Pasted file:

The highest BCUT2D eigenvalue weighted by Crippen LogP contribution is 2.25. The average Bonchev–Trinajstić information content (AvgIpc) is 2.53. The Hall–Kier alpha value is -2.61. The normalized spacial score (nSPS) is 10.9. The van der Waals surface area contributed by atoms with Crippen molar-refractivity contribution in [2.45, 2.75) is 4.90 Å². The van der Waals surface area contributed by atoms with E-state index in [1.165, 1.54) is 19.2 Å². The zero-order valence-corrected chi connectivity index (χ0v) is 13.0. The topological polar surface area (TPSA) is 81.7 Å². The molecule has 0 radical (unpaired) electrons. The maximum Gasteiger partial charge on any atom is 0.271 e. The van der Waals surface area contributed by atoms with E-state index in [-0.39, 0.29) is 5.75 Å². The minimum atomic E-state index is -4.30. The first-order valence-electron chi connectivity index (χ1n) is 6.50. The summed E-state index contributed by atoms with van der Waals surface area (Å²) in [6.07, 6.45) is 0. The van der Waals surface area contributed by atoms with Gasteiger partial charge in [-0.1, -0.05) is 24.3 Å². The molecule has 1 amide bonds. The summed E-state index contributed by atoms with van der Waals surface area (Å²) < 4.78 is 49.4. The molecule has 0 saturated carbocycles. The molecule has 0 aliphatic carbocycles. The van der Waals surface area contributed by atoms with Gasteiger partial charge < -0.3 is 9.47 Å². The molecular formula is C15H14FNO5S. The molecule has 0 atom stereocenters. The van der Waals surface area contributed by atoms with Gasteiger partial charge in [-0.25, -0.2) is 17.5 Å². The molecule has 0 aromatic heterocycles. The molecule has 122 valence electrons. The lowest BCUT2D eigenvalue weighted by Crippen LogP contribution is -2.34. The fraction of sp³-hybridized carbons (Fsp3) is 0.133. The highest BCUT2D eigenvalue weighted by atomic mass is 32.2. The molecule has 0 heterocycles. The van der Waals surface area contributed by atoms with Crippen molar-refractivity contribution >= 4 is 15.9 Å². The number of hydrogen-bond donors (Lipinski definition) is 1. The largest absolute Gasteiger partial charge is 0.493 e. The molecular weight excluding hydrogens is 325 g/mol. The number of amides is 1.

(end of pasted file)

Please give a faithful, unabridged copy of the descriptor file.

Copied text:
The highest BCUT2D eigenvalue weighted by Crippen LogP contribution is 2.25. The average Bonchev–Trinajstić information content (AvgIpc) is 2.53. The Hall–Kier alpha value is -2.61. The normalized spacial score (nSPS) is 10.9. The van der Waals surface area contributed by atoms with Crippen molar-refractivity contribution in [2.45, 2.75) is 4.90 Å². The van der Waals surface area contributed by atoms with E-state index in [1.165, 1.54) is 19.2 Å². The zero-order valence-corrected chi connectivity index (χ0v) is 13.0. The topological polar surface area (TPSA) is 81.7 Å². The molecule has 0 radical (unpaired) electrons. The maximum Gasteiger partial charge on any atom is 0.271 e. The van der Waals surface area contributed by atoms with E-state index in [-0.39, 0.29) is 5.75 Å². The minimum atomic E-state index is -4.30. The first-order valence-electron chi connectivity index (χ1n) is 6.50. The summed E-state index contributed by atoms with van der Waals surface area (Å²) in [6.07, 6.45) is 0. The van der Waals surface area contributed by atoms with Gasteiger partial charge in [-0.1, -0.05) is 24.3 Å². The molecule has 1 amide bonds. The summed E-state index contributed by atoms with van der Waals surface area (Å²) < 4.78 is 49.4. The molecule has 0 saturated carbocycles. The molecule has 0 aliphatic carbocycles. The van der Waals surface area contributed by atoms with Gasteiger partial charge < -0.3 is 9.47 Å². The molecular formula is C15H14FNO5S. The molecule has 0 atom stereocenters. The van der Waals surface area contributed by atoms with Gasteiger partial charge in [-0.25, -0.2) is 17.5 Å². The molecule has 0 aromatic heterocycles. The molecule has 122 valence electrons. The lowest BCUT2D eigenvalue weighted by Crippen LogP contribution is -2.34. The fraction of sp³-hybridized carbons (Fsp3) is 0.133. The highest BCUT2D eigenvalue weighted by atomic mass is 32.2. The molecule has 0 heterocycles. The van der Waals surface area contributed by atoms with Crippen molar-refractivity contribution >= 4 is 15.9 Å². The number of hydrogen-bond donors (Lipinski definition) is 1. The largest absolute Gasteiger partial charge is 0.493 e. The molecular weight excluding hydrogens is 325 g/mol. The number of amides is 1.